Left to right: Ken Coates, Canada Research Chair, JSGS Professor, and Director, International Centre for Northern Governance and Development; Iryna Kryvoruchko, JSGS Assistant Professor; Rose Olfert, JSGS Professor (Emerita); Peter Phillips, JSGS Professor and Graduate Chair

JSGS faculty contribute to new SSHRC-funded projects aimed at understanding people and society

On August 27, 2014, the Honourable Ed Holder, Minister of State (Science and Technology) announced an investment of $44 million to support social sciences and humanities researchers at postsecondary institutions across Canada.

On August 27, 2014, the Honourable Ed Holder, Minister of State (Science and Technology) announced an investment of $44 million to support social sciences and humanities researchers at postsecondary institutions across Canada. Administered by the Social Sciences and Humanities Research Council (SSHRC), the Partnership Grants and Partnership Development Grants will support new research collaboration among private, public and not-for-profit sectors on issues that will advance our understanding of people and society.

Contributing to the research projects announced are four JSGS faculty members – Ken Coates, Iryna Kryvoruchko, Rose Olfert and Peter Phillips.

Rural Policy Learning Commons: Building Rural Policy through International Comparative Analysis 
As part of a seven-year, $5.2M initiative led by Professor William Reimer from Brandon University, JSGS co-investigators Ken Coates and Rose Olfert (joined by U of S researchers Philip Loring and Ryan Gibson) will collaborate with academics, policy practitioners and community stakeholders nationally and internationally to explore the impact of urban-based policies on rural and northern communities. As part of their work, they will also examine and advance comparative policy analyses as applied to pressing rural and northern policy challenges and opportunities, such as human capital and migration, natural resource development, governance, and infrastructure and services. The overarching project goal is to critically evaluate policy alternatives, expand the tools available to policy-analysts, and prepare policy-makers for a world where rural-urban interdependence is the norm.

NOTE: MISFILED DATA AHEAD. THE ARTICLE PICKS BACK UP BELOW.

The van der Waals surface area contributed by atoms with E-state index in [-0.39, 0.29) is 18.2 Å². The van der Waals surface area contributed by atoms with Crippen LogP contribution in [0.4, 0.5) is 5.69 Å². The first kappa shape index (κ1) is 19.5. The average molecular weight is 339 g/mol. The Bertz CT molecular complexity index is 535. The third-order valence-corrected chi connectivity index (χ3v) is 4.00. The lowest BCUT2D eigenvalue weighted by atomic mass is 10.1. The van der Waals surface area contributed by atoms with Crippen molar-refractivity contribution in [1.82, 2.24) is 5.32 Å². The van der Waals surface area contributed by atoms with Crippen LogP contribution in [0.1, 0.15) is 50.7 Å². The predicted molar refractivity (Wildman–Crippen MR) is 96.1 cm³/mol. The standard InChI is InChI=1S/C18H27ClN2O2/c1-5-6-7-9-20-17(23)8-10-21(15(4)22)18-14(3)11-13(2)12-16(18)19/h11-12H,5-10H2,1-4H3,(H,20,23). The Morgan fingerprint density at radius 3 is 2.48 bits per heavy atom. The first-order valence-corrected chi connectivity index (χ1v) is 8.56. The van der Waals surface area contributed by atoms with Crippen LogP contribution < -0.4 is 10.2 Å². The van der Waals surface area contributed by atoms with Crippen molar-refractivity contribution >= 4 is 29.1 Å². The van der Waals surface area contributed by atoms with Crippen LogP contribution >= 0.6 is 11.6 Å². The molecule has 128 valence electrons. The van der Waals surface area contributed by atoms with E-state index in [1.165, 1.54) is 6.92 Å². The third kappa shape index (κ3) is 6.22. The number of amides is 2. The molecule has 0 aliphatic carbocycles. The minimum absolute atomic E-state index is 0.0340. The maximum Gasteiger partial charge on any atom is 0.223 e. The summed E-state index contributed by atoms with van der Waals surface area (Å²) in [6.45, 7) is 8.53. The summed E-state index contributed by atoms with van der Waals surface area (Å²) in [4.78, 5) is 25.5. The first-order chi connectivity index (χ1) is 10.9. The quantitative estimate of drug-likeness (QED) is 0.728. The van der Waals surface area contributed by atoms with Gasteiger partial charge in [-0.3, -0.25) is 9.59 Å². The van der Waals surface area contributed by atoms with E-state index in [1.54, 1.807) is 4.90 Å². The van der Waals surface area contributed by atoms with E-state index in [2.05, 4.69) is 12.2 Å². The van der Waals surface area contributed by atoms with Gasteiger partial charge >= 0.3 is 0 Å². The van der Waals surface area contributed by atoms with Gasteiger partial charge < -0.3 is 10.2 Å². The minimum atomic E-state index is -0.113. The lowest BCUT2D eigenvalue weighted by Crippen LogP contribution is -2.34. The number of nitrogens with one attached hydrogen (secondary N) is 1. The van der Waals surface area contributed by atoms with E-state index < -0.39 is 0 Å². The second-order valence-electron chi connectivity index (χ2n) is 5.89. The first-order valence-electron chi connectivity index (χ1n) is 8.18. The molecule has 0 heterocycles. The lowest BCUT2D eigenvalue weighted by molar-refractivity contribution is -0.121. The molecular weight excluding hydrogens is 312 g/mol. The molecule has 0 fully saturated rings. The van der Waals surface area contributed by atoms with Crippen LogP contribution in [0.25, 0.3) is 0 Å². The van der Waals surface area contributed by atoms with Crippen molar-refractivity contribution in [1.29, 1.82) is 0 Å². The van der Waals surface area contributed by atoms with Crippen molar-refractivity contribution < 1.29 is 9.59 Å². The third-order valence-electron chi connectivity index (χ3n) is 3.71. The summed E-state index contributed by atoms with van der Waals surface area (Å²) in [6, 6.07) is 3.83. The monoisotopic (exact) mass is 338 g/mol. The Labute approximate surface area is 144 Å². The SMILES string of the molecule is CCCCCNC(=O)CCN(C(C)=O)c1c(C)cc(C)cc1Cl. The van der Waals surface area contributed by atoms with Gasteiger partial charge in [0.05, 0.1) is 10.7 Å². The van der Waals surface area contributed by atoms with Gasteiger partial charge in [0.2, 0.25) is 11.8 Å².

“The Rural Policy Learning Commons (RPLC) is a trans-national effort designed to address one of the most fundamental challenges of the modern era, namely the rapid demographic and economic decline of rural areas around the world.   The network is designed link researchers, community leaders and activists, rural organizations and government agencies in a problem-solving approach to the challenges and opportunities of rural life” said Ken Coates, Canada Research Chair in Regional Innovation, professor in the Johnson-Shoyama Graduate School of Public Policy (JSGS), and director of the International Centre for Northern Governance and Development (ICNGD).  “The RPLC has a sharp public policy focus, seeking to provide practical, field-tested ideas for national and sub-national engagement with rural and northern communities.”

In addition to SSHRC’s $2,494,182 contribution, the RPLC initiative is being co-funded by 30 partners nationally and internationally, and is already supported by an existing global network of 90 institutional and individual participants.